While Debra is reluctant to discuss the bad, she is readily forthcoming with the good. I asked her to relay an early story about Casey and one immediately came to mind. “When he was a toddler, maybe three – I don’t think I’ve ever told this story, I will never forget this – I was running the vacuum cleaner in the living room and he was a little bitty guy and he had to reach up to get to the piano, to climb up to the piano bench. And he was plucking around trying to find the note that the vacuum cleaner was making. He was trying to match that pitch on the piano. He found it and he was playing that note on the piano.”
When I asked if Casey ever took piano lessons, Debra said no with just a tinge of regret. “He never took lessons, and I play and to this day, I feel bad about not teaching him because he’d know how to play now. But he just seemed to gravitate to the guitar.” I was surprised to learn that guitar was not Casey’s only instrument, though. “Casey has picked up the trumpet every so often and it is amazing what he can do on the trumpet. He’s also an awesome drummer.”
I asked Debra when she first knew that music meant so much to Casey and it was clear that to some extent Casey was born into it. “Early teens ,,, 12, 13. Music was important in my life and I’m not saying that’s why he ended up that way. But I think if your focus growing up is on an intellectual level, on a scholastic level, you’re going to be geared more that way. If Dad or Mom are taking you to science fairs from the time you were six or seven years old and they buy you telescopes and you’re looking at the stars, your interest is going to be triggered in that direction. All of us are a product of our childhood.” With Casey, he had been surrounded by music his whole life, and so it was surprising to Debra that it would become such an integral part of who he is.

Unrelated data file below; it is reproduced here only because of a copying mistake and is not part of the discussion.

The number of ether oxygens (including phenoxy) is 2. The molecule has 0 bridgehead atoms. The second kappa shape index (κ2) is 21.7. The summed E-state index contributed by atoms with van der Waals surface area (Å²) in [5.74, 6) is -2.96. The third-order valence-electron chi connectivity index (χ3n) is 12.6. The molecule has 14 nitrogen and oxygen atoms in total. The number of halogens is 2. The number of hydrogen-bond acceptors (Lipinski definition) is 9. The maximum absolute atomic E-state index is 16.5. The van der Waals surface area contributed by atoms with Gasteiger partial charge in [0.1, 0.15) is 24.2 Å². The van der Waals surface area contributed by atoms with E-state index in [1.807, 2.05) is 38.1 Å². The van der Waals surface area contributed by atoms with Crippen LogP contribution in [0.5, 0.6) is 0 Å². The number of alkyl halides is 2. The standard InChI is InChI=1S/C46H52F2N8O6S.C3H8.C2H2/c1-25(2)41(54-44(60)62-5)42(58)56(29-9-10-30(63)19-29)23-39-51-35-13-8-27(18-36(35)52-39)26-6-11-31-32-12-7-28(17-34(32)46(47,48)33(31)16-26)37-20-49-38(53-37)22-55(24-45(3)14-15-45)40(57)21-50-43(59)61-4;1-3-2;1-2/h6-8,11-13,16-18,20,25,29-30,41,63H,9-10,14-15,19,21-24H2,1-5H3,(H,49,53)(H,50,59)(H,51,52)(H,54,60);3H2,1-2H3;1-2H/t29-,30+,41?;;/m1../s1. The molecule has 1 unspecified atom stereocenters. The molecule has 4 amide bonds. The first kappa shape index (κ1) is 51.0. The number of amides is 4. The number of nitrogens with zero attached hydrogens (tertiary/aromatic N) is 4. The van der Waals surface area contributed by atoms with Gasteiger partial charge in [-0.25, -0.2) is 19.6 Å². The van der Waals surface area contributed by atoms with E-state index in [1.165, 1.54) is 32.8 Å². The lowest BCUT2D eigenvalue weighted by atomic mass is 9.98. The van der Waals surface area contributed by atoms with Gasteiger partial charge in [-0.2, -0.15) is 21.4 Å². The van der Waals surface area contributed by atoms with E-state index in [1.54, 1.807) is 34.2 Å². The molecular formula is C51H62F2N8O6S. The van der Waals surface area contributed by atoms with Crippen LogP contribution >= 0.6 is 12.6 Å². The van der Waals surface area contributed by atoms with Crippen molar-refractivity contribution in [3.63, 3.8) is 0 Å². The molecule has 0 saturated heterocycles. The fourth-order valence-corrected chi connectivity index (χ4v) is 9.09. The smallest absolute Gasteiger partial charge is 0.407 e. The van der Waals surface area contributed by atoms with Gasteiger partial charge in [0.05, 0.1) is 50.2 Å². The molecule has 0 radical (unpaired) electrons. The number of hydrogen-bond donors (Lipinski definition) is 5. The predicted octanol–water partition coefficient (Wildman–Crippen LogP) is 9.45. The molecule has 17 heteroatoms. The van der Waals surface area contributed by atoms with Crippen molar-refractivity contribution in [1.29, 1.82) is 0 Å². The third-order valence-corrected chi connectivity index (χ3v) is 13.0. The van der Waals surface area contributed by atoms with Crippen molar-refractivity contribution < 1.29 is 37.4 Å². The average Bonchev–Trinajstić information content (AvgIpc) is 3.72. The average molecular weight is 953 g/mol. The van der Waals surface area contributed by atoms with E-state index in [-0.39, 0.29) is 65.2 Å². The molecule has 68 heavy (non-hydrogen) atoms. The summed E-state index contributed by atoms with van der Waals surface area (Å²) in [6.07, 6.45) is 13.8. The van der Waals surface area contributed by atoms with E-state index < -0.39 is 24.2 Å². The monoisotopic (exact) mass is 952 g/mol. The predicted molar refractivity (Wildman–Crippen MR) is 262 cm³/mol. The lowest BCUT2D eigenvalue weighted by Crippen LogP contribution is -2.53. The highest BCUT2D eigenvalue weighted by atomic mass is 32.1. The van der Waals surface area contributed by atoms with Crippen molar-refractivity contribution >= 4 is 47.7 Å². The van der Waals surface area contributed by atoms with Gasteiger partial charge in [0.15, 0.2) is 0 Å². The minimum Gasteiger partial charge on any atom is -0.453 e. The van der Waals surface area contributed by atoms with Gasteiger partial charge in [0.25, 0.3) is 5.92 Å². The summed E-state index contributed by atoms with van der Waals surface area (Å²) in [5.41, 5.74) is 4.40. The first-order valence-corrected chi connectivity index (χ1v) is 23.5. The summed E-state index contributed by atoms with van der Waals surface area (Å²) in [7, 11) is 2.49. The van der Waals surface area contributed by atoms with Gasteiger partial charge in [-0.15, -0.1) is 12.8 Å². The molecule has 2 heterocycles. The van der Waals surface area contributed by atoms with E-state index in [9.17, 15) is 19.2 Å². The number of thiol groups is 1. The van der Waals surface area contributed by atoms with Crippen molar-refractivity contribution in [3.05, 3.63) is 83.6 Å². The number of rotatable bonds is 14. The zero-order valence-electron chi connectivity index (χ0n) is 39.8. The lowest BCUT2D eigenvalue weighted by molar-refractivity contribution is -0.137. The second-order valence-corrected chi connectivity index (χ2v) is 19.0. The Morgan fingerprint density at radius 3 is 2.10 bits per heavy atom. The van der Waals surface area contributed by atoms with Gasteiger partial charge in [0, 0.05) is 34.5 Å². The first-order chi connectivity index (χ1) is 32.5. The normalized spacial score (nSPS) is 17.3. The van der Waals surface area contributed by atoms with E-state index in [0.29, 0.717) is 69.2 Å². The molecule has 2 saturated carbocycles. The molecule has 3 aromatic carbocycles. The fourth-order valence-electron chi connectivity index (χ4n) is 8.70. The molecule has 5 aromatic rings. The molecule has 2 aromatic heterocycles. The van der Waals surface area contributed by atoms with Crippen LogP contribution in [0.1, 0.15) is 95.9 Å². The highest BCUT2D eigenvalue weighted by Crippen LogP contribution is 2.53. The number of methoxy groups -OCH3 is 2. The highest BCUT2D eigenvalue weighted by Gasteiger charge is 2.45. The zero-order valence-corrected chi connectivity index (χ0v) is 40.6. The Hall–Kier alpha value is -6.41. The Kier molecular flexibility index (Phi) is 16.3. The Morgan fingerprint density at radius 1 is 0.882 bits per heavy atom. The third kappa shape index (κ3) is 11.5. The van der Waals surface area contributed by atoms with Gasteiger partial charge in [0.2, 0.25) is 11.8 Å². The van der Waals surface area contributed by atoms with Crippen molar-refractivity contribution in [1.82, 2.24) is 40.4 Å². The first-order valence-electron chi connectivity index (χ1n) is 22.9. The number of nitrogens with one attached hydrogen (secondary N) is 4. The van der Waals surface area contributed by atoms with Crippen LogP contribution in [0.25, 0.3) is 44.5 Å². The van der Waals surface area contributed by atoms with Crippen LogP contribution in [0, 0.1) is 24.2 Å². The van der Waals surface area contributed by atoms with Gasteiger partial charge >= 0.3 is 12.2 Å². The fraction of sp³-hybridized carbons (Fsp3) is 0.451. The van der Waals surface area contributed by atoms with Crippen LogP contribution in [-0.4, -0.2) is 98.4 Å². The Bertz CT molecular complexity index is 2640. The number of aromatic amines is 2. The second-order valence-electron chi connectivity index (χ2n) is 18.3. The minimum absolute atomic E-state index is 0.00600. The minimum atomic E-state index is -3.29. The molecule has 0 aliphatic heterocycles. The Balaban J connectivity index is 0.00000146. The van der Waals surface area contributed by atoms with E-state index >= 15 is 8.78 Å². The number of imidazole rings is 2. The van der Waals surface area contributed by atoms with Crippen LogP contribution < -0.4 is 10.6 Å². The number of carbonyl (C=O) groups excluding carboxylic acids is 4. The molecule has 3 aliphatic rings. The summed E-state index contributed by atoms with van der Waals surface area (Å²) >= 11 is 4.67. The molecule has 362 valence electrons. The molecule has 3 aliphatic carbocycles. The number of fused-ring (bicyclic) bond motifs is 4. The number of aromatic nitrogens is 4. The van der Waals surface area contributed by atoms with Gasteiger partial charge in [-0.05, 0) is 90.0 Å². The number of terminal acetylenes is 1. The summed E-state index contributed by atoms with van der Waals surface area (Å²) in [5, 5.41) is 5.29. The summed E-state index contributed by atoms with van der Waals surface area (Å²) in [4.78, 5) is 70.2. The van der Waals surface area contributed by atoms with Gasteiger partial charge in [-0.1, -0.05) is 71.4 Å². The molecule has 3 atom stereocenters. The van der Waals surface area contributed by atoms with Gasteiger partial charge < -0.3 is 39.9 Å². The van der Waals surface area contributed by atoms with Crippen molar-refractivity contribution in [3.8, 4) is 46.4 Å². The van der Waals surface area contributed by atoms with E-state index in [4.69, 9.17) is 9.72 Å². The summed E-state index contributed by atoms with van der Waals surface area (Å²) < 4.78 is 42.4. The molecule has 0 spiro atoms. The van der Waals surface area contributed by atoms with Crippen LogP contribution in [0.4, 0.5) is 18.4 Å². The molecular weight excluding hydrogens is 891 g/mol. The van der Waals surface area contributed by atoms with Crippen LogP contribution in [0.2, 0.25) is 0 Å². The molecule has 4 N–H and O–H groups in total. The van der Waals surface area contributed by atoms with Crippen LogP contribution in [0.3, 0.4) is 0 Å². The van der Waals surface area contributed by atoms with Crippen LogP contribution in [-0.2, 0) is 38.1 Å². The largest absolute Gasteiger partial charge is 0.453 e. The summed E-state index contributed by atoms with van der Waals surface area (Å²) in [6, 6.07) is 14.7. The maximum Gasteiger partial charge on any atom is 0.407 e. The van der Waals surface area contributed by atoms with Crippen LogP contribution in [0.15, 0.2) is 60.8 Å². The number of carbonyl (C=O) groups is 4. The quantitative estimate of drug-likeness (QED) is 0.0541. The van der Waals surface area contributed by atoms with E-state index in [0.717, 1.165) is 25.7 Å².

While Debra could take credit for exposing Casey to music at an early age and supporting and encouraging his passion, like a typical mother she wonders how things would have been had she encouraged his more intellectual side instead of the musical one. “Casey is a very brilliant person, I don’t even know how high his IQ is, but I’m sure its higher than mine! But I never did do that.”
Debra started taking Casey to concerts when he was nine. She couldn’t recall the first concert she took Casey to, but one of the early ones that stands out in her mind was when he was ten and Billy was about seventeen. They went to see the Arc Angels. Anyone who knows anything about Casey knows that his most frequently mentioned influence is former Arc Angels lead singer/guitarist, Doyle Bramhall, II. So it was not surprising that Debra said this first exposure to the band and Bramhall, “burned an impression on Casey’s mind, obviously. They were phenomenal. Completely raw Texas talent. And.we became lifelong fans of Doyle Bramhall Jr. His father was the one who wrote a bunch of songs for Stevie Ray Vaughan. Doyle Bramhall, Sr.”